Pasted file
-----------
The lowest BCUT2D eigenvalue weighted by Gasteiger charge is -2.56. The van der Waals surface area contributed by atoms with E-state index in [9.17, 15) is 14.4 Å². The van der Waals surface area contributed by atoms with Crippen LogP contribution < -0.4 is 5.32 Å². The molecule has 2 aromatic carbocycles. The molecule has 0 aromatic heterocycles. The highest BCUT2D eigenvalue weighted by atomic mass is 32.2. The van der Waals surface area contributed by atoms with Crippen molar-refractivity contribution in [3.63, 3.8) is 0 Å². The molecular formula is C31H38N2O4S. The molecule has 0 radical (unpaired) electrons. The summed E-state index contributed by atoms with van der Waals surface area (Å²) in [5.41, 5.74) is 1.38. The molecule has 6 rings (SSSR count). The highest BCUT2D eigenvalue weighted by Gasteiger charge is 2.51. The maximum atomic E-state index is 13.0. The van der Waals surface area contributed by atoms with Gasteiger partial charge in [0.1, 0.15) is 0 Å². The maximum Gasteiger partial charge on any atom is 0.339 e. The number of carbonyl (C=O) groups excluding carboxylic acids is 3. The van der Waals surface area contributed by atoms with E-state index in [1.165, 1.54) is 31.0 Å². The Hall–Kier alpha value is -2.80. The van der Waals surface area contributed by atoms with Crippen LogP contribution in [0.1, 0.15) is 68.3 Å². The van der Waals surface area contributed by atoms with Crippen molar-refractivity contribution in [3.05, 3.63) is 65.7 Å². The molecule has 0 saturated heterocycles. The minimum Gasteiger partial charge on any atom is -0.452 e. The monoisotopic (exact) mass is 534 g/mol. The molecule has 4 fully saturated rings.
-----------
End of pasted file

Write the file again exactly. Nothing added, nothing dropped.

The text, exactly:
The lowest BCUT2D eigenvalue weighted by Gasteiger charge is -2.56. The van der Waals surface area contributed by atoms with E-state index in [9.17, 15) is 14.4 Å². The van der Waals surface area contributed by atoms with Crippen LogP contribution < -0.4 is 5.32 Å². The molecule has 2 aromatic carbocycles. The molecule has 0 aromatic heterocycles. The highest BCUT2D eigenvalue weighted by atomic mass is 32.2. The van der Waals surface area contributed by atoms with Crippen molar-refractivity contribution in [3.63, 3.8) is 0 Å². The molecular formula is C31H38N2O4S. The molecule has 0 radical (unpaired) electrons. The summed E-state index contributed by atoms with van der Waals surface area (Å²) in [5.41, 5.74) is 1.38. The molecule has 6 rings (SSSR count). The highest BCUT2D eigenvalue weighted by Gasteiger charge is 2.51. The maximum atomic E-state index is 13.0. The van der Waals surface area contributed by atoms with Gasteiger partial charge in [0.1, 0.15) is 0 Å². The maximum Gasteiger partial charge on any atom is 0.339 e. The number of carbonyl (C=O) groups excluding carboxylic acids is 3. The van der Waals surface area contributed by atoms with E-state index in [1.165, 1.54) is 31.0 Å². The Hall–Kier alpha value is -2.80. The van der Waals surface area contributed by atoms with Crippen LogP contribution in [0.1, 0.15) is 68.3 Å². The van der Waals surface area contributed by atoms with Crippen molar-refractivity contribution in [3.05, 3.63) is 65.7 Å². The molecule has 0 saturated heterocycles. The minimum Gasteiger partial charge on any atom is -0.452 e. The monoisotopic (exact) mass is 534 g/mol. The molecule has 4 fully saturated rings.